Today is International Stuttering Awareness Day.
Famous stutterers include:
- Marilyn Monroe, actor
- James Earl Jones, actor
- Mel Tillis, country singer
- Samuel L. Jackson, actor
- Bruce Willis, actor
- Nicole Kidman, actor
- Emily Blunt, actor
- Chris Martin, singer
- Carly Simon, singer
- Lazaro Arbos, singer/American Idol finalist
- Joe Biden, presidential candidate (interesting that, as of this writing, there is a debate scheduled for tonight)
Singing has long been considered a viable therapy for stuttering. There are people who do not stutter at all when they sing. Why is this?
As much as we want singing to seem conversational, particularly in musical theater, the fact is that it does have elements that are not found in actual conversation:
- Sostenuto / duration
- Breath management
- Continuity of text and pitches – even though our goal is to make our songs seem like spontaneous responses to a stimulus (“I’m in love with a wonderful guy,” “Du bist die Ruh,” “O mio babbino caro”), the fact is that there are words and music on a page that stay the same, unlike a back-and-forth conversation.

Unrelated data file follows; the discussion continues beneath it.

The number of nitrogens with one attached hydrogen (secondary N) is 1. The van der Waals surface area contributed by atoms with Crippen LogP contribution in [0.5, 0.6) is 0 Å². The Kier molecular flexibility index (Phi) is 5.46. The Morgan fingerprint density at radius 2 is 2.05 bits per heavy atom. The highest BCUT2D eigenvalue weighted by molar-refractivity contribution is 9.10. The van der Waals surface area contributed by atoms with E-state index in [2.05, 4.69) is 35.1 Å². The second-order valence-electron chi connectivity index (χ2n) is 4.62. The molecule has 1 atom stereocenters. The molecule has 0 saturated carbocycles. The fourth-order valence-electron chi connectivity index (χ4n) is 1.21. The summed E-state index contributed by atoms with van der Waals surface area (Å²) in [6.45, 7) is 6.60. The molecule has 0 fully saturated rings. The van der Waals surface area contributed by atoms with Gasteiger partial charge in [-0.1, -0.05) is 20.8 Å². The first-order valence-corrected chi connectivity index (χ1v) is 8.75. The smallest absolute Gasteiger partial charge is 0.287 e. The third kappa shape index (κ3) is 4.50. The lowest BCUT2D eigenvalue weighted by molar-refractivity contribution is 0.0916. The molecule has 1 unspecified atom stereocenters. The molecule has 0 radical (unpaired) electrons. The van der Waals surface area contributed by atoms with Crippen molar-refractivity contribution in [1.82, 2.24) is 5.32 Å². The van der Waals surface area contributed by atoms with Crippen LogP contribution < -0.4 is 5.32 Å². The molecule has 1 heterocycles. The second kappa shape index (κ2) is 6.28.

- Memorization – and this would be something that would be involved in making a speech as well. I particularly liked this article for the idea of how Winston Churchill memorized his speeches – it gives another meaning to the phrase, “I know this backwards and forwards.”
Speech language pathology is a subject that is fascinating to me. I think that, if I hadn’t become a singer/singing teacher, I’d be very happy to be an SLP with an emphasis on becoming a singing voice specialist (that’s a thing!). It is so fascinating to me to see how the brain processes singing and speech. Take a look at this graphic.
If you want to know more about the topic, you can learn more about stuttering and singing therapy here.
If you want to know more about finding your voice (and finding out how it works),
contact me for a Vocal Discovery Session!